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White spots on legs or arms? Think of Beer spots!

  1. Beer spots are white spots that mainly occur on the arms and legs of young adults. However, they can only be seen when the limbs are held down! As soon as an arm or leg is lifted high enough, they more or less disappear. Therefore, they should not be confused with pigment disorders such as vitiligo or idiopathic guttate hypomelanosis. These beer spots are caused by local differences in the blood circulation in the skin.

How to identify?

  1. Beer spots were first officially described by August Bier in 1898. Other common names for this condition are hail skin, multiple anemic macules and constitutive speckled vascular mottling. Beer spots are easy to spot. They are small white spots distributed in a regular pattern on the arms and legs (and very occasionally on the trunk). You can only see them when the limbs are held down. Once you lift the limbs, they largely disappear as blood flow improves. If you press the Bier spots for a few seconds, the skin around it also becomes completely white, but then the skin darkens again so that you can see the Bier spots again. They usually develop spontaneously and mainly occur in young adults, but sometimes pregnant women can get them too. Beer spots may get worse over time or spread, but in most cases it will eventually disappear completely. With some you can see them much more clearly than with others. Quite a few people have this condition.

What is the cause?

  1. It is not certain how and why these Bier spots were created. In any case, they have to do with differences in the blood circulation in the skin. At the location of the white Bier spots, the blood vessels may be more narrowed, so that less blood flows through and / or in the darker skin around them they are more dilated. There are also sources that claim that the blood in the skin around the spots may contain less oxygen, so that the blood there is more purple and the skin there is also more purple. A combination of these factors is also possible.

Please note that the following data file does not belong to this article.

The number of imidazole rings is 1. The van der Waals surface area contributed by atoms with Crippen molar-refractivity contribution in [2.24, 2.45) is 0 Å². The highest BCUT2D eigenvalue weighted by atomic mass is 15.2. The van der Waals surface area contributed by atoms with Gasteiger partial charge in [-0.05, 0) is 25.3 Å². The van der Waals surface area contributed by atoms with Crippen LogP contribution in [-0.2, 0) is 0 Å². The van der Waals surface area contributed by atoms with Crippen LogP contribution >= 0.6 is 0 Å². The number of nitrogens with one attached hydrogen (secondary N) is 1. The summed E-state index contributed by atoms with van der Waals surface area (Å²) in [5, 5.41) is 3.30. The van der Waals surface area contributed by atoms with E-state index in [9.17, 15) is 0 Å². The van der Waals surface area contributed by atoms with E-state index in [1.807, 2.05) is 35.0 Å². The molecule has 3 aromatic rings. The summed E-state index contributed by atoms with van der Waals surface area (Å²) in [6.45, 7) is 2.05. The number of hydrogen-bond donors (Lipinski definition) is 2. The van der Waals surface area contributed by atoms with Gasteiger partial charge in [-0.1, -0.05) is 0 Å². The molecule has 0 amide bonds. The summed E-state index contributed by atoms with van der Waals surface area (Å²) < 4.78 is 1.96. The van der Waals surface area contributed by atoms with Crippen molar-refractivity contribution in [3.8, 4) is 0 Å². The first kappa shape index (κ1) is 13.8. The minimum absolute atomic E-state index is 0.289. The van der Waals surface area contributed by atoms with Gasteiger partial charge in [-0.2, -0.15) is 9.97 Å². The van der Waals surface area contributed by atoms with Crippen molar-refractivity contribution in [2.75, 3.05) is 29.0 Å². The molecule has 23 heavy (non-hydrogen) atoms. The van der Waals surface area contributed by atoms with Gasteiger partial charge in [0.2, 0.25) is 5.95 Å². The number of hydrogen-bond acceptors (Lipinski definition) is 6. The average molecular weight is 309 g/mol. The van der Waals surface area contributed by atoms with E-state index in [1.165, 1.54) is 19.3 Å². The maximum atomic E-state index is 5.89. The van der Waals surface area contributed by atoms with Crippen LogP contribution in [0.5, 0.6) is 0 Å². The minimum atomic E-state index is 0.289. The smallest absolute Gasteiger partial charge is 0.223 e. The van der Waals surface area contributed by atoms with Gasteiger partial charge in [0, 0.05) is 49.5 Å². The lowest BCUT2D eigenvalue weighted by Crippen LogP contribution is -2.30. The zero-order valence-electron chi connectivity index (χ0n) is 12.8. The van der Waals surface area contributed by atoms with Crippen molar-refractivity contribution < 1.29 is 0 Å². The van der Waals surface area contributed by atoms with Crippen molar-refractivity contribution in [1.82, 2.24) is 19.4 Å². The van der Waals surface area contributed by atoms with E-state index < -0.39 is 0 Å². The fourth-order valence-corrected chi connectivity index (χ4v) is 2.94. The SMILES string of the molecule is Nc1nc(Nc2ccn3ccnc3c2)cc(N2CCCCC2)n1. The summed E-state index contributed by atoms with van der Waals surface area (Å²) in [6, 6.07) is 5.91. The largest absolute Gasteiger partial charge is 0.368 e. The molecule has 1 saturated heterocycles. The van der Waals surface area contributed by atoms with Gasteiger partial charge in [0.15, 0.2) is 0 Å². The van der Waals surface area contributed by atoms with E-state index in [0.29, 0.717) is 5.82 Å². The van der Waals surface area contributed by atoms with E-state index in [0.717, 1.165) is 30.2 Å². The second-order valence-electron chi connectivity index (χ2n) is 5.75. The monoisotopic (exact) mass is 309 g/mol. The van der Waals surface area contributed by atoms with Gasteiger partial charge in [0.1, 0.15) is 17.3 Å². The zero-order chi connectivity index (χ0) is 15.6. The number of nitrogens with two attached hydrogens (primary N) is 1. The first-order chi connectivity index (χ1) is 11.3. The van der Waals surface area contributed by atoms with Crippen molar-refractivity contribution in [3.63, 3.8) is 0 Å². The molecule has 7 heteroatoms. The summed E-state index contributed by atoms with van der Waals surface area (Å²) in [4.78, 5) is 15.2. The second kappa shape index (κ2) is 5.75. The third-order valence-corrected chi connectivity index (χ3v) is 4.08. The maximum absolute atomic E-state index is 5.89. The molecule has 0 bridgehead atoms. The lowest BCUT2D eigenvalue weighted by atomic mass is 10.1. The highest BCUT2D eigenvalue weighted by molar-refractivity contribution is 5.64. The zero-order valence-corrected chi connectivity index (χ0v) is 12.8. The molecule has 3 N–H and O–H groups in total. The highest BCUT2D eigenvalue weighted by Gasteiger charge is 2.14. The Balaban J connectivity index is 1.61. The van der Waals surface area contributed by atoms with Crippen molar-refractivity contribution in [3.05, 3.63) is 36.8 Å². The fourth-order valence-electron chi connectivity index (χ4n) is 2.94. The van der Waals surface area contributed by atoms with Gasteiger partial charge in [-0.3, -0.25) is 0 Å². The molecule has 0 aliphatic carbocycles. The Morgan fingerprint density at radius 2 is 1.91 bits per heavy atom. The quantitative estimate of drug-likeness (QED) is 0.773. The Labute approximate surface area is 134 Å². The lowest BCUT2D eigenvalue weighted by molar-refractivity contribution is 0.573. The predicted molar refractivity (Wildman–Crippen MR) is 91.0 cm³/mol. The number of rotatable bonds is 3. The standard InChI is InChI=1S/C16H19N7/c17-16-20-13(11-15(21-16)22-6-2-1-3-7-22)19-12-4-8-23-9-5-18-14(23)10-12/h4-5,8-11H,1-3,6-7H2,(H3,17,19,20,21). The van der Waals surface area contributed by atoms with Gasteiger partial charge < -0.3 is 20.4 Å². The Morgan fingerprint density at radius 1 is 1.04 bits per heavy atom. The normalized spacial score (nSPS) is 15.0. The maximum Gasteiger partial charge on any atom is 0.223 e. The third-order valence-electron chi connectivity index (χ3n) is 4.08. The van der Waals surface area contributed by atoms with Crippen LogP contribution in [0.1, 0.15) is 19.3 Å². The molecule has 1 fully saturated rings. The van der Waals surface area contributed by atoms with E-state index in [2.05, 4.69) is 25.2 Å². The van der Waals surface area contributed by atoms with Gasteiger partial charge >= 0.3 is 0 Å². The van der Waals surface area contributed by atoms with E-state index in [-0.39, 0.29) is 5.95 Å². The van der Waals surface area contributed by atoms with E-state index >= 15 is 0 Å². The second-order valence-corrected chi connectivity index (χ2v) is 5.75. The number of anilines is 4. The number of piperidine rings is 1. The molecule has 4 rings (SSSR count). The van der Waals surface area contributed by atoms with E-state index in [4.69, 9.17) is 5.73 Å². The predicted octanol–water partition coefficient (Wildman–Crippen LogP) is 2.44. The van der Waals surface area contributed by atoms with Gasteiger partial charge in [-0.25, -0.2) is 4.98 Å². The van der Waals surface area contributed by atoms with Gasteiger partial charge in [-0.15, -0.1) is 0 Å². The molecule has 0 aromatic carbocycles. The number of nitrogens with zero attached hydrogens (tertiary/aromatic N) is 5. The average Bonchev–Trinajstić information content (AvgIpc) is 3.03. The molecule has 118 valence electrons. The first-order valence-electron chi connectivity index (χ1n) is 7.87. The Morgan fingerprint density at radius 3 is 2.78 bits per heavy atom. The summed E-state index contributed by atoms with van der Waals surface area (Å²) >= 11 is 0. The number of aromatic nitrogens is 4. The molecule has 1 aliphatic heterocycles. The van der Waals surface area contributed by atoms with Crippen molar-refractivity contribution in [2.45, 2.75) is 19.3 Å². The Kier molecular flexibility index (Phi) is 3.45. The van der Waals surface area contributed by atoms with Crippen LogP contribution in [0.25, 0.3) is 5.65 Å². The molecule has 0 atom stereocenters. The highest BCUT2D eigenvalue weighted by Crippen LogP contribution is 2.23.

Do they indicate an underlying disease?

  1. Because beer spots have to do with the blood flow, you would think that it might indicate an underlying cardiovascular disease. Yet only a few cases are known where people who had beer spots also suffered from this. Most people with Bier spots have nothing else at all! There is even a good chance that your doctor has never heard of Bier spots at all, because people with Bier spots often do not suffer from it and therefore do not go to the doctor! For people with an increased risk of cardiovascular disease, it is useful to check with your doctor whether your beer spots are an indication of an underlying disease. In addition, you often hear that people who suffer from liver disease have beer spots. Yet they often suffer from several things that belong to liver diseases (fatigue, swollen stomach) and not just the Bier spots.

What can you do about it?

  1. Although it is being experimented with, so far no treatments or drugs have been found that help against Bier spots. For example, it has been tested with the drug Nifedipine, which is often prescribed in people with high blood pressure, but it was not effective.



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